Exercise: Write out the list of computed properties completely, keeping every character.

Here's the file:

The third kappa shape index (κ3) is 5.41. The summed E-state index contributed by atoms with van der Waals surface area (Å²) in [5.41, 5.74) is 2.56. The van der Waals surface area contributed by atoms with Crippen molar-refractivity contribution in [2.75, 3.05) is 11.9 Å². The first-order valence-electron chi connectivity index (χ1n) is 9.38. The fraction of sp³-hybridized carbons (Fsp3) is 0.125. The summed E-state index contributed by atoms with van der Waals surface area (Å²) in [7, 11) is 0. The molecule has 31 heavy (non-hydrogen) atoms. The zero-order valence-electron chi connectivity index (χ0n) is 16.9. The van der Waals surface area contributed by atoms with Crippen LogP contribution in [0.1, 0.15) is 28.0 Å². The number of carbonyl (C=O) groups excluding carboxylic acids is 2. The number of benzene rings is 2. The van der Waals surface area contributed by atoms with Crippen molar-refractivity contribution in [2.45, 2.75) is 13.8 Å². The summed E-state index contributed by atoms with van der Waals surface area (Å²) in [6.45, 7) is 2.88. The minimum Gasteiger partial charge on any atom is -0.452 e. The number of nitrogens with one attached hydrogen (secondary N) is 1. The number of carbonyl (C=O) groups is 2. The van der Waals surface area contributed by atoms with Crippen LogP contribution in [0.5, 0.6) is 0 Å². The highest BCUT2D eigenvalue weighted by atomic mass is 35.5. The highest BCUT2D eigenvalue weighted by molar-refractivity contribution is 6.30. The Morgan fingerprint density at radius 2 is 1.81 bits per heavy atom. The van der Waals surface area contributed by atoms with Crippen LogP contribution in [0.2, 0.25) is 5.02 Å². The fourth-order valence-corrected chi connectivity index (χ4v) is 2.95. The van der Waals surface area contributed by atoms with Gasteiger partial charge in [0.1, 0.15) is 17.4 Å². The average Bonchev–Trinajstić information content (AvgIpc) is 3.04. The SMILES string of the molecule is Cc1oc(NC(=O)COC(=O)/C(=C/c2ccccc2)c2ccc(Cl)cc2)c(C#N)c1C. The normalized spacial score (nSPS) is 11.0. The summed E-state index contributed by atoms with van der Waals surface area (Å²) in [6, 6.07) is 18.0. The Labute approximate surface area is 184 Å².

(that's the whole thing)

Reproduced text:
The third kappa shape index (κ3) is 5.41. The summed E-state index contributed by atoms with van der Waals surface area (Å²) in [5.41, 5.74) is 2.56. The van der Waals surface area contributed by atoms with Crippen molar-refractivity contribution in [2.75, 3.05) is 11.9 Å². The first-order valence-electron chi connectivity index (χ1n) is 9.38. The fraction of sp³-hybridized carbons (Fsp3) is 0.125. The summed E-state index contributed by atoms with van der Waals surface area (Å²) in [7, 11) is 0. The molecule has 31 heavy (non-hydrogen) atoms. The zero-order valence-electron chi connectivity index (χ0n) is 16.9. The van der Waals surface area contributed by atoms with Crippen LogP contribution in [0.1, 0.15) is 28.0 Å². The number of carbonyl (C=O) groups excluding carboxylic acids is 2. The number of benzene rings is 2. The van der Waals surface area contributed by atoms with Crippen molar-refractivity contribution in [2.45, 2.75) is 13.8 Å². The summed E-state index contributed by atoms with van der Waals surface area (Å²) in [6.45, 7) is 2.88. The minimum Gasteiger partial charge on any atom is -0.452 e. The number of nitrogens with one attached hydrogen (secondary N) is 1. The number of carbonyl (C=O) groups is 2. The van der Waals surface area contributed by atoms with Crippen LogP contribution in [0.5, 0.6) is 0 Å². The highest BCUT2D eigenvalue weighted by atomic mass is 35.5. The highest BCUT2D eigenvalue weighted by molar-refractivity contribution is 6.30. The Morgan fingerprint density at radius 2 is 1.81 bits per heavy atom. The van der Waals surface area contributed by atoms with Crippen LogP contribution in [0.2, 0.25) is 5.02 Å². The fourth-order valence-corrected chi connectivity index (χ4v) is 2.95. The van der Waals surface area contributed by atoms with Gasteiger partial charge in [0.1, 0.15) is 17.4 Å². The average Bonchev–Trinajstić information content (AvgIpc) is 3.04. The SMILES string of the molecule is Cc1oc(NC(=O)COC(=O)/C(=C/c2ccccc2)c2ccc(Cl)cc2)c(C#N)c1C. The normalized spacial score (nSPS) is 11.0. The summed E-state index contributed by atoms with van der Waals surface area (Å²) in [6, 6.07) is 18.0. The Labute approximate surface area is 184 Å².